The many communities that Father Jim Healy served during 35 years as a Catholic priest came together recently at his memorial service. The atmosphere was celebratory—scripture, music, sermon, poetry, and personal recollections all testified to the firm belief that Jim had passed from mortality to eternal happiness.
The texts and speakers laid particular emphasis on a God who is mercy, and how loving care for the most needy of the brothers and sisters becomes the final judgment on our lives. These were themes that Father Healy had stressed and lived throughout his years in ministry.
Mention was made of Healy’s many accomplishments: his 12 years as the beloved and forceful pastor of Our Lady Queen of Peace Parish in Arlington, Virginia; his decision in the early 1980s to become a lawyer in order to help immigrants to the United States; his founding of the Washington Office on Haiti, as an advocacy center for that nation and its people.
The two-and-a-half-hour service fairly flew by as the various communities listened to one another and rejoiced in the tributes offered about this special friend, family member, pastor, brother priest, advocate, and, yes, prophet. The outpouring of affection and celebration reminded me of a much more grandiose funeral held recently in Chicago for Cardinal Joseph Bernardin. The passing of good and dedicated gospel ministers so often evokes such heartfelt tributes. It’s as if the communities they have served are echoing Christ’s words: "Well done, good and faithful servant...."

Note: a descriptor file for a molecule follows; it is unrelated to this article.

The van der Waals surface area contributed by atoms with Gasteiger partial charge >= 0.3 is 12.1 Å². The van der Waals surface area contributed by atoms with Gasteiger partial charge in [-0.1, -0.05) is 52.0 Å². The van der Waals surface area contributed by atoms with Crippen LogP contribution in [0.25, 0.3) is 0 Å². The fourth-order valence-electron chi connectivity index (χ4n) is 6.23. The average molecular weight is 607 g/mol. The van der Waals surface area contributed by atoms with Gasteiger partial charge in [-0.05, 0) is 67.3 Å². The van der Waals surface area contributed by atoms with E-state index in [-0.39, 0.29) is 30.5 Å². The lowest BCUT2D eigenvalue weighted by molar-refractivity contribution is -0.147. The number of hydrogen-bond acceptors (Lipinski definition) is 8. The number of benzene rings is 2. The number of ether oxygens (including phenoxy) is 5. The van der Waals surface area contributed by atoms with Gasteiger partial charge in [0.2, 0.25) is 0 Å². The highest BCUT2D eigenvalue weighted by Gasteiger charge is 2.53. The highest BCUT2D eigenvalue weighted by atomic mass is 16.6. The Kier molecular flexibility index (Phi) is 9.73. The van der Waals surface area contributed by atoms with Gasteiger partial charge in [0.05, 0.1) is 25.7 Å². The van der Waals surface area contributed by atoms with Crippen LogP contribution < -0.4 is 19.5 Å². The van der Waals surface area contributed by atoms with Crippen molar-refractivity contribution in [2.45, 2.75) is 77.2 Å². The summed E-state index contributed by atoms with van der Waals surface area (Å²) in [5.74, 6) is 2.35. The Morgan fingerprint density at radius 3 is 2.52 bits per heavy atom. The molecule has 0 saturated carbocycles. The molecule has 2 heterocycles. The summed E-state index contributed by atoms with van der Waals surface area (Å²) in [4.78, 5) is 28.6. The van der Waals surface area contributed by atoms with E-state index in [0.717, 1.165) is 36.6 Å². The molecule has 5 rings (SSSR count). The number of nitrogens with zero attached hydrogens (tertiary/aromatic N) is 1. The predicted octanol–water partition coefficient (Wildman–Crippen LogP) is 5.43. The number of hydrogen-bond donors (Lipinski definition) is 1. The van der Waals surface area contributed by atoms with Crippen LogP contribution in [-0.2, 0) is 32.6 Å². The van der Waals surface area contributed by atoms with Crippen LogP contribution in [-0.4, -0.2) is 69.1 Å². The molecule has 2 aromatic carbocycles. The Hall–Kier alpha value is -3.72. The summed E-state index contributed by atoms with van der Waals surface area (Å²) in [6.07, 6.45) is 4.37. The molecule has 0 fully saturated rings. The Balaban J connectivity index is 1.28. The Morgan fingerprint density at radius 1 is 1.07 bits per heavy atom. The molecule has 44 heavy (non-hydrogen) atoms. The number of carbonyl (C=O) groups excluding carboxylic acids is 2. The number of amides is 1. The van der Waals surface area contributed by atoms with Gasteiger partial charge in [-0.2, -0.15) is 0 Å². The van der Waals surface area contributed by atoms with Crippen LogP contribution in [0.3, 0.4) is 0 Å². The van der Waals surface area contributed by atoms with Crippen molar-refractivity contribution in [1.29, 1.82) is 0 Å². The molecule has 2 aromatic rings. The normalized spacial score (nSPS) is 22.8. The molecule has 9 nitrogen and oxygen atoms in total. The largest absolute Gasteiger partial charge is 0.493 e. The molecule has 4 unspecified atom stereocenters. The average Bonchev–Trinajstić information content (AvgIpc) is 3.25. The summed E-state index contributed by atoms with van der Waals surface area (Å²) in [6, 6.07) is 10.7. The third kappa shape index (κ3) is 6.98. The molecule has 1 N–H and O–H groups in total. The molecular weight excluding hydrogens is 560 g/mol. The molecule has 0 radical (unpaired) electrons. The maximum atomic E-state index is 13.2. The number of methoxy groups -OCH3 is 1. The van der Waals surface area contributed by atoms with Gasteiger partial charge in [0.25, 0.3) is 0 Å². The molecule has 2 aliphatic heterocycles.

THIS TOUCHING memorial for Jim Healy should have surprised no one, therefore, except for the fact that he was gay and died with AIDS. Those dimensions of his life lent special poignancy to his funeral and left me, at least, with long thoughts about sexual orientation, mandatory celibacy, and God’s overriding parental love.